The Department of Justice is investigating a military contracting company, Sallyport Global Services, to find out if it played a role in the alleged bribery of Iraqi government officials in exchange for exclusive contracts that cost American taxpayers billions.
But even the Feds may not realize the depth of the suspected corruption.
An investigation by the independent Government Accountability Project for The Daily Beast raises disturbing questions that go far beyond rogue employees of a Pentagon contractor.
Powerful individuals, including Iraq’s former Prime Minister, Nouri al-Maliki, are tied to a Kuwaiti company called Afaq which allegedly sold access and dictated terms for a significant number of American military contracts.
The story of Afaq and its ties to American military contractors in Iraq comes from whistleblowers, who spoke out at great personal risk, and we were able to confirm several details through public and corporate documents.
Of the more than 30 sources interviewed, including contractors and people in business in Iraq, all asked to remain anonymous, citing fear of potential retaliation.
“This is top secret,” said one contractor who refused to speak further.
The winding road into this story begins at a Sallyport facility in Iraq.
Sallyport operates military installations throughout the Middle East and Central Asia, but its crown jewel is Balad Air Base, a large F-16 base north of Baghdad.
Balad is an Iraqi base, but it’s funded by the U.S. government.
In January 2014, Sallyport acquired an Air Force contract to provide security, training, and “life support,” which means providing necessities like food and electricity, on base. Sallyport has received $1.1 billion for its work at Balad. It predicts it will earn $800 million more by 2021.
Prior to obtaining the Balad contract, Sallyport made a deal with a company called Afaq Umm Qasr Marine Services. Sallyport sources, including senior employees at Balad and in the company’s Reston, Virginia office, identified Afaq as a “partner.”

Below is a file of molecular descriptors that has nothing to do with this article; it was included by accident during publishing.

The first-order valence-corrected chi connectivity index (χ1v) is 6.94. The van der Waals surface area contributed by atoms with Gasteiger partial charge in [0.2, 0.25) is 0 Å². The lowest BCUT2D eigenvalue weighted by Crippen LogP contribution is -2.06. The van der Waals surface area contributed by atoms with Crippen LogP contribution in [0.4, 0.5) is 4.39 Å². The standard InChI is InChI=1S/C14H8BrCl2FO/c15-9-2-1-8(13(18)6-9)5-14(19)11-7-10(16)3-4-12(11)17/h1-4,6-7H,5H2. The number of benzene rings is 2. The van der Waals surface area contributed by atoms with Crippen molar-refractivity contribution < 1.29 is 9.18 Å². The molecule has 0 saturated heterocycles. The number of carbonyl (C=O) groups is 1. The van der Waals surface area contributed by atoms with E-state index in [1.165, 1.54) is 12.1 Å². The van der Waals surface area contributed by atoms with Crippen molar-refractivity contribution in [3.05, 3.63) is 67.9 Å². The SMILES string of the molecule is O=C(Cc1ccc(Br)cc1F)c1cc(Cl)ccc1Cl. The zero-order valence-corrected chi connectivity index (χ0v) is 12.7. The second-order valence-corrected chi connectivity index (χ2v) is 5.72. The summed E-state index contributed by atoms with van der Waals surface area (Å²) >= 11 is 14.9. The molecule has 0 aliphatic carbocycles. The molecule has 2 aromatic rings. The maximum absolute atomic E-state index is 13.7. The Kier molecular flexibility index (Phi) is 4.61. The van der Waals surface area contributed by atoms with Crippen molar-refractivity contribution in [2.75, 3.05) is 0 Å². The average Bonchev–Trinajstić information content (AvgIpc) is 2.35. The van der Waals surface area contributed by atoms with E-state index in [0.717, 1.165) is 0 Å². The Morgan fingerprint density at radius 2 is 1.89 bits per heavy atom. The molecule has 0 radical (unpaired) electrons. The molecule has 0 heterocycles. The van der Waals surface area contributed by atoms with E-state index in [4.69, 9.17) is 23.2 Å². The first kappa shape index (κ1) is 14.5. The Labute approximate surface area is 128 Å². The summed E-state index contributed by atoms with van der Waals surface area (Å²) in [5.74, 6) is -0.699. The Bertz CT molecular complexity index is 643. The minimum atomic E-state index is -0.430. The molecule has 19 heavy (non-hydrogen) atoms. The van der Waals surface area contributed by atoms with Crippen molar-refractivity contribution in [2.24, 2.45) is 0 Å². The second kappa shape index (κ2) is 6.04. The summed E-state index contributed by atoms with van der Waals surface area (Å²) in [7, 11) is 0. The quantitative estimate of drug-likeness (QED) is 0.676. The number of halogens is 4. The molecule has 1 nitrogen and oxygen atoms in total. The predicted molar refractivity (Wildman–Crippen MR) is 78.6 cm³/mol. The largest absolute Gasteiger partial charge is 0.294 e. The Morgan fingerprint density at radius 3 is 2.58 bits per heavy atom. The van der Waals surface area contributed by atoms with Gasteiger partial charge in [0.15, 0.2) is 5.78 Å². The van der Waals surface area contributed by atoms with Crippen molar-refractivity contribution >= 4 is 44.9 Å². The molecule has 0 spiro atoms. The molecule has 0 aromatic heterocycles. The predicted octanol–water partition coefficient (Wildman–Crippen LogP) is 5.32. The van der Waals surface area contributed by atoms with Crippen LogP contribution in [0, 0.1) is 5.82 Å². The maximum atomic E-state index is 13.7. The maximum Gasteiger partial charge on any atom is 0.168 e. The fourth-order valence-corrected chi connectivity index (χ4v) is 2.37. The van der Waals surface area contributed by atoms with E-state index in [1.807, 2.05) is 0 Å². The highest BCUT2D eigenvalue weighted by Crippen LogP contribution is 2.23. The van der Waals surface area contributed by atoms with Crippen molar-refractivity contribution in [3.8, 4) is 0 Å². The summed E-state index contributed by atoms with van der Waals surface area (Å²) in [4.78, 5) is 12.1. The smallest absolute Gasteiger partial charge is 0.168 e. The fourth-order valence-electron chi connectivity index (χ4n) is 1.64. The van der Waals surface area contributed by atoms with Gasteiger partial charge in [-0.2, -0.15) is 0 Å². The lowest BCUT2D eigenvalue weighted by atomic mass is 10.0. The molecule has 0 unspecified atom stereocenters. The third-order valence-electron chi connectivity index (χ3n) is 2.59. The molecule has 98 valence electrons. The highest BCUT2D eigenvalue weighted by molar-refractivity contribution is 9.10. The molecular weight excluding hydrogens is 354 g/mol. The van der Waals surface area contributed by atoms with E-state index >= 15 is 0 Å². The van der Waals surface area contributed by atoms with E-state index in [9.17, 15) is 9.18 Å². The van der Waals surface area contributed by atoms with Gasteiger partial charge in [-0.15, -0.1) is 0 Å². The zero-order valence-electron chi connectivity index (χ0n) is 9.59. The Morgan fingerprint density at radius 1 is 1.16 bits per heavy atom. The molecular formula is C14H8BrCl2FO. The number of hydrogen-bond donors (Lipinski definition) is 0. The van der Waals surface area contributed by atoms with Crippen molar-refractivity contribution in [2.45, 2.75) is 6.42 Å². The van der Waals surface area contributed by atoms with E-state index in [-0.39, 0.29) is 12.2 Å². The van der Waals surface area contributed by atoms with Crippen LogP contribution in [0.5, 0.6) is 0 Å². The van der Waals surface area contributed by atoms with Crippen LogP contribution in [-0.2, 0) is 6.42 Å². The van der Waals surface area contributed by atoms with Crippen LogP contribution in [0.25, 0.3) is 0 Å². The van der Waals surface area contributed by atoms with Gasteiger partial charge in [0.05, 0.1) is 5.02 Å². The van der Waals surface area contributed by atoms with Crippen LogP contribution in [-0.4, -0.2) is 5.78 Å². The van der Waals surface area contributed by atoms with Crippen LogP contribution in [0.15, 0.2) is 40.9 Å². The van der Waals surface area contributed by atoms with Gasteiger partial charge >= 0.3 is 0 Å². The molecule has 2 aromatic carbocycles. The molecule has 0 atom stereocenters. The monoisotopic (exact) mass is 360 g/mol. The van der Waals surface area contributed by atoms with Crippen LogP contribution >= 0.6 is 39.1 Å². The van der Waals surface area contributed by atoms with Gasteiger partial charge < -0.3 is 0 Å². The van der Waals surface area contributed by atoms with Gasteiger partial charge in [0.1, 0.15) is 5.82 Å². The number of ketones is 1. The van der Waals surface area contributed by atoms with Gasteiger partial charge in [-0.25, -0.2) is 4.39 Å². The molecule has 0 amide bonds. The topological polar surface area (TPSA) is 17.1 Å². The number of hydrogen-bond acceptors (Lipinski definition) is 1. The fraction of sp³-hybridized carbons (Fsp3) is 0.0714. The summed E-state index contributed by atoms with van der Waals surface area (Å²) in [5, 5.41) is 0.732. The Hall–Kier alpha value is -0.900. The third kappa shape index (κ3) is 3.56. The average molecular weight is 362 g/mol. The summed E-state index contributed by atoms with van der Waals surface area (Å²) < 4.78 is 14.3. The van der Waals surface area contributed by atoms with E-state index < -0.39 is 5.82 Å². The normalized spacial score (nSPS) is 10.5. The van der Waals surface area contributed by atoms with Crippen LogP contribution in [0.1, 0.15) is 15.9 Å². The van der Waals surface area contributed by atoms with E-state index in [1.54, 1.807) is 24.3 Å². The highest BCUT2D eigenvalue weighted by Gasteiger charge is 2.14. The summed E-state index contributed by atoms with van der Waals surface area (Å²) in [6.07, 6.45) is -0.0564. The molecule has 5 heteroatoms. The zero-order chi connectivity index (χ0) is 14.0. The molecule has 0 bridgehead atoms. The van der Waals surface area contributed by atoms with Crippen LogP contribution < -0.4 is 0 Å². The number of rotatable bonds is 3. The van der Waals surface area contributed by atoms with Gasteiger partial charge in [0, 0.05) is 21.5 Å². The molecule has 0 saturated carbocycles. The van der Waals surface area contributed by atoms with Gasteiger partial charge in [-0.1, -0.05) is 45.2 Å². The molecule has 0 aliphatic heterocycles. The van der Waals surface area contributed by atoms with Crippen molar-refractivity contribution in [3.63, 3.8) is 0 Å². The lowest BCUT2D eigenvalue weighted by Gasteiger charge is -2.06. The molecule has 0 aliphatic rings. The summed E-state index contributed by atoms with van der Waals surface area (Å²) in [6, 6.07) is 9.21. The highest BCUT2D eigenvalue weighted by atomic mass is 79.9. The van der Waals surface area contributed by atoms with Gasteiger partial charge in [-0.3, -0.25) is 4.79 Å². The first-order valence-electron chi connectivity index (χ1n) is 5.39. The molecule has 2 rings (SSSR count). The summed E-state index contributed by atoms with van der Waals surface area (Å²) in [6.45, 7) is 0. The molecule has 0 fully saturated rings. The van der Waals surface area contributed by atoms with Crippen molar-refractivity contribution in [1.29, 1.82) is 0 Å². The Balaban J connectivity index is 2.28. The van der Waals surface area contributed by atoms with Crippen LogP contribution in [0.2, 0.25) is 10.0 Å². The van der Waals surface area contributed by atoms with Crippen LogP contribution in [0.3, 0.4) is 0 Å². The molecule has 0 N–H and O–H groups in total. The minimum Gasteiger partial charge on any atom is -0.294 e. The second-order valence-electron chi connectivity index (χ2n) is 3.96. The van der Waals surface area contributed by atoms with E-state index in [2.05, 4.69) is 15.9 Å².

Afaq’s alleged activities on behalf of Sallyport caught the Justice Department’s attention, said four sources.
Corporate documents outlined this relationship.
Sallyport is controlled by a holding company called Caliburn International, which is owned by a private equity firm, D.C. Capital Partners.
Until recently, Sallyport was managed by a third D.C. Capital Partners company, Michael Baker International, an engineering and consulting firm. In 2018, Sallyport was transferred to Caliburn to be taken public.
Documents filed with the Securities and Exchange Commission by Caliburn disclose that in October 2016 an Iraq Defense Ministry employee alleged that Afaq promised money to Iraqi government officials in return for these officials naming Sallyport as a service provider at Balad. Since Balad is an Iraqi base, the Iraqi government has input on which contractors are hired to work there. Afaq’s ties to Iraqi government officials were confirmed by 17 sources.
Afaq “smoothed things over with Iraqi officials,” said a former member of Sallyport leadership at Balad.
Afaq is ultimately controlled by al-Maliki, according to 10 sources, some of whom had firsthand knowledge of al-Maliki’s involvement, while other sources’ information was secondhand.
Al-Maliki’s son, Ahmad al-Maliki, and later his son-in-law, Yasser Sukhail al-Maliki, were also involved with Afaq, sources said.
The former prime minister doesn’t micromanage Afaq, sources said, but they allege that he got paid, and that connection worked for Sallyport. When Sallyport officials needed to meet with al-Maliki, Afaq’s management “would set it up,” said the former senior official at Balad.
The Department of Justice is now investigating potential violations of the Foreign Corrupt Practices Act and other U.S. laws arising from Sallyport’s relationship with Afaq. The government’s investigation “considers whether Sallyport’s former management knew, or should have known” about the payments allegedly promised by Afaq “to Iraqi government officials,” said the Caliburn SEC filing.
These former managers are believed to be Michael Baker executives, who according to Caliburn’s filing deny any knowledge of Afaq’s alleged wrongdoing in securing the Iraqi government’s support of Sallyport.
Michael Baker’s former CEO, Kurt Bergman, allegedly made the business deal with Afaq. Michael Baker’s COO, Nick Gross, was allegedly responsible for implementing that deal. We have not been able to learn whether either Bergman or Gross are subjects of the Department of Justice investigation.
Also unknown is whether the Department of Justice investigation could be aiming higher than an engineering firm’s former C-suite staff.
Thomas Campbell, the owner of D.C. Capital Partners, was allegedly briefed on the Afaq deal, a former Sallyport official said.
Gross did not respond to calls and messages and Bergman declined to comment, so we were unable to confirm firsthand details of who else they may have told about deals with Afaq.
But the boards of D.C. Capital Partners and Michael Baker International included powerful people and there are legitimate questions about who knew or should have known about how Afaq obtained the Iraqi government’s blessing for Sallyport’s Balad contract.